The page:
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Pope Francis called Sunday for Muslims and all religious leaders to condemn Islamic extremists who "pervert" religion to justify violence, as he visited Albania and held up the Balkan nation as a model for interfaith harmony for the rest of the world.
"To kill in the name of God is a grave sacrilege. To discriminate in the name of God is inhuman," Francis told representatives of Albania's Muslim, Orthodox and Catholic communities during a half-day visit to Tirana in which he recalled the brutal persecution people of all faiths suffered under communism.
Francis wept when he heard the testimony of one priest, the Rev. Ernest Troshani, 84, who for 28 years was imprisoned, tortured and sentenced to forced labor for refusing to speak out against the Catholic Church as his captors wanted.
"Today I touched the martyrs," Francis said after embracing the man.
Security was unusually tight for the pope's first trip to a majority Muslim country since the Islamic State group began its crackdown on Christians in Iraq and announced its aim to extend its self-styled caliphate to Rome. The trip was preceded by reports that militants who trained in Iraq and Syria had returned and might pose a threat.
The Vatican insisted it had no reports of specific threats against the pope and that no special security measures were taken. But Francis' interactions with the crowds were much reduced compared to his previous foreign trips. His open-topped vehicle sped down Tirana's main boulevard, not stopping once for Francis to greet the faithful as is his norm.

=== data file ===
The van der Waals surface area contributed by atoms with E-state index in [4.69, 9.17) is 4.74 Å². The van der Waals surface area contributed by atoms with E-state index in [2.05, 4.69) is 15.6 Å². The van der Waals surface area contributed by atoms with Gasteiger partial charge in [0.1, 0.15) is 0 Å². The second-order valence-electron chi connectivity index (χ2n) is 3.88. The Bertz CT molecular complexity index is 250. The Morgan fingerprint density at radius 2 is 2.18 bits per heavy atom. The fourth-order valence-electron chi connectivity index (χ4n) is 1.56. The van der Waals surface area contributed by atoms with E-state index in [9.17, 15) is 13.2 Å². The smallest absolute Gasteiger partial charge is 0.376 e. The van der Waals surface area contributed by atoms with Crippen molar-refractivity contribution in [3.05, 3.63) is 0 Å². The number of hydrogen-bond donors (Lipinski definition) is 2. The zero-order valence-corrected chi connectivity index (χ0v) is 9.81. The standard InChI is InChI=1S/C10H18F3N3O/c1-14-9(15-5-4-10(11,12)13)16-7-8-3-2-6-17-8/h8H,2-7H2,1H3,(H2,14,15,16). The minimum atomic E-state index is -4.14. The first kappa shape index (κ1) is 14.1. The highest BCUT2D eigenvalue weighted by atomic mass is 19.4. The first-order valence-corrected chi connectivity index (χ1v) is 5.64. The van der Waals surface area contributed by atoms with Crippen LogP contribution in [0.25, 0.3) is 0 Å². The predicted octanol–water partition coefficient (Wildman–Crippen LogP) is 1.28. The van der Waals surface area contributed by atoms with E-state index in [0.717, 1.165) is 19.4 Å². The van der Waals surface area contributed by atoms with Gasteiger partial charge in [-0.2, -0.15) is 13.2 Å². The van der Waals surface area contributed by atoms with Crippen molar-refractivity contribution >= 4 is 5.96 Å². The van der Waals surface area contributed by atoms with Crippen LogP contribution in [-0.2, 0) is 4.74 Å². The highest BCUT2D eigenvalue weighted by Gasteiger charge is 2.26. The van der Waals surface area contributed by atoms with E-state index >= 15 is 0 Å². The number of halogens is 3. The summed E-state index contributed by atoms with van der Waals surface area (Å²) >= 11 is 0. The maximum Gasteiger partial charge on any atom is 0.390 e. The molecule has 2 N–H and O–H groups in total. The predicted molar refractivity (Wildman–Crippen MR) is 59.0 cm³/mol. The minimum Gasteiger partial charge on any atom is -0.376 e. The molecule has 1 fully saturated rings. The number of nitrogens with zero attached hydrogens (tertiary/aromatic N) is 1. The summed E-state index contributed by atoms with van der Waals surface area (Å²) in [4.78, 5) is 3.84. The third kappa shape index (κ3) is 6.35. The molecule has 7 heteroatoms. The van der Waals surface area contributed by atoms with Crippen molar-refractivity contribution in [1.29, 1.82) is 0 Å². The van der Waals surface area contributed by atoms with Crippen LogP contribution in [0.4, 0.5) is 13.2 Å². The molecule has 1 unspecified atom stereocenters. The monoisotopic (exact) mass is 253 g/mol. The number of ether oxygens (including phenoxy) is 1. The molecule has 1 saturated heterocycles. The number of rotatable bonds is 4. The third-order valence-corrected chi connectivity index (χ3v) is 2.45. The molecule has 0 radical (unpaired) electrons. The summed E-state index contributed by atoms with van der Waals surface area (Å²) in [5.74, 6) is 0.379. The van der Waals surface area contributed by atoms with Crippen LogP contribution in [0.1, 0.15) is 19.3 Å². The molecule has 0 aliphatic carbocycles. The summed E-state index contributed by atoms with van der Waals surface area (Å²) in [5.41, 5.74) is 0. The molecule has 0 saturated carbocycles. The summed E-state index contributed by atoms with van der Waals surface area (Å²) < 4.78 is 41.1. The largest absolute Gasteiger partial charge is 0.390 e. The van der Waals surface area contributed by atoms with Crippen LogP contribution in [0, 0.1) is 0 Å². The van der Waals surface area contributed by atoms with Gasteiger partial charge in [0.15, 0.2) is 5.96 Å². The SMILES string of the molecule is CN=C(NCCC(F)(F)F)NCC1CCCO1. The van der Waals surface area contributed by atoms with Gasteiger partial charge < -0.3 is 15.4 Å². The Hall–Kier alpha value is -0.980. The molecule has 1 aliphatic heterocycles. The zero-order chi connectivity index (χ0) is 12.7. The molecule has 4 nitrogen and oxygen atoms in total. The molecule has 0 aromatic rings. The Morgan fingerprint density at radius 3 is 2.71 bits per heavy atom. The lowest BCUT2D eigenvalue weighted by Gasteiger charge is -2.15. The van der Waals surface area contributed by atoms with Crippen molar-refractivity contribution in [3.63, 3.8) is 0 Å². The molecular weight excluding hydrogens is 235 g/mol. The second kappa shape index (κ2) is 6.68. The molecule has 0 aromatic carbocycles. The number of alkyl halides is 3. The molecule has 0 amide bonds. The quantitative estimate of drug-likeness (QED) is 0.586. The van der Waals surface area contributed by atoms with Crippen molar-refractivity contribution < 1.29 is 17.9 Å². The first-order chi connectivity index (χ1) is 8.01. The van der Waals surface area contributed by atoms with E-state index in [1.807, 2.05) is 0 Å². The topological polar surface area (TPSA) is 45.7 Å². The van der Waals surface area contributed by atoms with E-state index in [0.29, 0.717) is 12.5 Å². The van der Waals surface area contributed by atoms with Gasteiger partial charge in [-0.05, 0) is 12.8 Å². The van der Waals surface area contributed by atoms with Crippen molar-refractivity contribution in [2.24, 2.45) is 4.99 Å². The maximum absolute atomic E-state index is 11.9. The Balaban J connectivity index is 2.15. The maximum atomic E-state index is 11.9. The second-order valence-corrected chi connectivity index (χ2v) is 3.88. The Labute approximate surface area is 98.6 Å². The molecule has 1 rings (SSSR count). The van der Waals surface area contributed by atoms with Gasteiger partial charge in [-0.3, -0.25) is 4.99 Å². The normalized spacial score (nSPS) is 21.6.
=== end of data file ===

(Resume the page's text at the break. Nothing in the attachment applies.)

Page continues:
He only kissed a few babies at the very end of the route, and then left quickly after his Mass ended. Snipers dotted rooftops along the route, military helicopters flew overhead and uniformed Albanian police formed human chains to keep the crowds at bay behind barricades. Francis' own bodyguards stood guard on the back of his car or jogged alongside....
Francis has said it was legitimate to use force to stop the Islamic extremists, but that the international community should be consulted on how to do so. Last month, the Vatican's office with relations with Muslims issued a strong statement condemning the Islamic State's atrocities and calling on religious leaders, particularly Muslims, to use their influence to stop them. The extremists' advance is of particular concern to the Vatican given the exodus of faithful from lands where Christian communities have existed for 2,000 years.
The Albanian capital's main Boulevard Martyrs of the Nation was decorated for the visit with Albanian and Vatican flags — as well as giant portraits of 40 Catholic priests who were persecuted or executed under Stalinist dictator Enver Hoxha, who declared Albania the world's first atheist state in 1967. Hundreds of priests and imams were jailed and scores executed before the regime fell in 1990.
One of those who was imprisoned was Troshani, the 84-year-old priest who said he nearly died from the torture inflicted on him by his jailers, who took him on Christmas Eve, 1963 and slated him for execution. He said he was only spared because Hoxha learned that he had forgiven his captors.